The case arose from a dispute between a supplier of fasteners for handbags and other accessories that respondent Fossil made. Over time, Fossil’s factories in China had started to source counterfeit fasteners. Romag claimed that Fossil was doing little to guard against the practice, and Romag sued. After trial, the jury found that Fossil had acted “in callous disregard” of Romag’s rights, but the jury rejected the claim that Fossil acted willfully. The district court refused Romag’s request that Fossil hand over all the profits from the sales of its bags and other products containing the counterfeit fasteners, pointing out that controlling Second Circuit precedent required a plaintiff seeking profits to prove that the defendant’s violation was willful. Other circuits took a different position from the Second Circuit, so the Court granted certiorari.
On April 8th, the U.S. Court of Appeals for the Federal Circuit, in In re Forney Industries, Inc., held that multicolor marks can be inherently distinctive when used on product packaging.
In 2014, Forney Industries (“Forney”), a company that manufactures tools and accessories for welding and machining, applied to register a multicolor mark for its packaging and labels consisting of a black banner immediately followed by the color yellow, progressively fading into red. The trademark examining attorney refused to register the multicolor mark after concluding it was not inherently distinctive, and required that Forney Industries submit “sufficient proof of acquired distinctiveness.” The Trademark Trial and Appeal Board (TTAB) affirmed the refusal, and Forney appealed to the Federal Circuit.
In VIP Products v. Jack Daniel’s Properties, Inc., No. 18-16012 (9th Cir. March 31, 2020), the Court of Appeals for the Ninth Circuit held this week that a rubber dog toy designed to resemble a bottle of Jack Daniel’s Black Label Tennessee Whiskey — the “Bad Spaniels Silly Squeaker” — is an “expressive work” and therefore entitled to interpose a First Amendment defense against the whiskey company’s trademark infringement claims.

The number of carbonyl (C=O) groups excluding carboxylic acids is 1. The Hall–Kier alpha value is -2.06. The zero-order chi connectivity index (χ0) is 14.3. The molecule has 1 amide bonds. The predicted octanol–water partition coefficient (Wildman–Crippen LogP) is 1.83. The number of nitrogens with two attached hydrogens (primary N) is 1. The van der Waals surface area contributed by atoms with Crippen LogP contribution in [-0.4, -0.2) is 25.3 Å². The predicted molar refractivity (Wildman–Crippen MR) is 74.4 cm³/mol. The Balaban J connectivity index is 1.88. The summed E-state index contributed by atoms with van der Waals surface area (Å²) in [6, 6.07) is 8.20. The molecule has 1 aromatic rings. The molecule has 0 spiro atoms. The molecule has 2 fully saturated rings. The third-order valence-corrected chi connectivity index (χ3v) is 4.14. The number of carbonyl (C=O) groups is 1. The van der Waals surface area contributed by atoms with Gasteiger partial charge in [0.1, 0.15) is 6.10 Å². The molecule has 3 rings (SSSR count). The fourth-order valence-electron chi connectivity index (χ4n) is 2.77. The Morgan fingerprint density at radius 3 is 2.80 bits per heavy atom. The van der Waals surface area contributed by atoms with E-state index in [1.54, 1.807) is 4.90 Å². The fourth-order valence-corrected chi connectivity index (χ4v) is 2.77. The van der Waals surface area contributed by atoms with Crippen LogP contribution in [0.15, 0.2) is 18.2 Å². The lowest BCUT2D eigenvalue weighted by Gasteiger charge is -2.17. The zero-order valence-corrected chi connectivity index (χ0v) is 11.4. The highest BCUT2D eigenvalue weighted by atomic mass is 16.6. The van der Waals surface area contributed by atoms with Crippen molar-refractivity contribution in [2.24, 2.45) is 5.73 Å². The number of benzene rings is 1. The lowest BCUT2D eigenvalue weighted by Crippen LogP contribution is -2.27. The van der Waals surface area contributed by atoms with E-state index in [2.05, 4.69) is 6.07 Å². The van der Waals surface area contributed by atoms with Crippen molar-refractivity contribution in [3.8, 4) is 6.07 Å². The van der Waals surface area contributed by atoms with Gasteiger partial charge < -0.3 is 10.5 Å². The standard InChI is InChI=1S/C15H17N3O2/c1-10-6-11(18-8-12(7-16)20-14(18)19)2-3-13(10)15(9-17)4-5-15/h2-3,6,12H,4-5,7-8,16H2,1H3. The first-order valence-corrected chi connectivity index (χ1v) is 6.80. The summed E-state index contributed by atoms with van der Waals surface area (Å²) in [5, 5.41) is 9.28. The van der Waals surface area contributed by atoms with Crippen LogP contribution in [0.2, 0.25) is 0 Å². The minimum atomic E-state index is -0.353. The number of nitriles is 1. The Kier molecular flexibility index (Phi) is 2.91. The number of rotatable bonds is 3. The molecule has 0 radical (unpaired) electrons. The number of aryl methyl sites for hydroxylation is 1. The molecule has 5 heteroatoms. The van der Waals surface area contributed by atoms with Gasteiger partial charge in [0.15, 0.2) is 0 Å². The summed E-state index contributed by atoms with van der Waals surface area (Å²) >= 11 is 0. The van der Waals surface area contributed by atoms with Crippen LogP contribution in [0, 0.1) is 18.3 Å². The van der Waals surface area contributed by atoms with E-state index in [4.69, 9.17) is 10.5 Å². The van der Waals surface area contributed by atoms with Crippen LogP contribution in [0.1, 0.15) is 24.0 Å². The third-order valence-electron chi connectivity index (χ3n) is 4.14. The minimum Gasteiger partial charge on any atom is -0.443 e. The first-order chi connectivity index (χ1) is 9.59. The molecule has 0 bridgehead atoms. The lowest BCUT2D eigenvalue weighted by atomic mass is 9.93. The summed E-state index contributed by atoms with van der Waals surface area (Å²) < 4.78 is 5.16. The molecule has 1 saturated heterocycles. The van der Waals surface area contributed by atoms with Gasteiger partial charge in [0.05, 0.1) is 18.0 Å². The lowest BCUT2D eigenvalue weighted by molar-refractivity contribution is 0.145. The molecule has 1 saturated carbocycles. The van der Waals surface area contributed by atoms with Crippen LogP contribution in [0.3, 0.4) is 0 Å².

The lawsuit began in 2014 when Jack Daniel’s demanded that VIP Products stop selling the Bad Spaniels on trademark infringement grounds. The manufacturer filed suit asking an Arizona District Court to weigh in and determine whether the whiskey bottle was entitled to trademark protection at all. Jack Daniel’s responded with trademark infringement and trademark dilution claims, arguing that the dog toy diluted the commercial power, meaning and value of its brand by tarnishing what the image of the iconic whiskey bottle represents. The District Judge agreed with Jack Daniel’s that there was a high likelihood of consumer confusion between the products and ordered VIP Products to stop making and selling the Bad Spaniels toy. Continue reading “Freedom of Squeak: The Ninth Circuit Finds First Amendment Protection For Parody Dog Toy”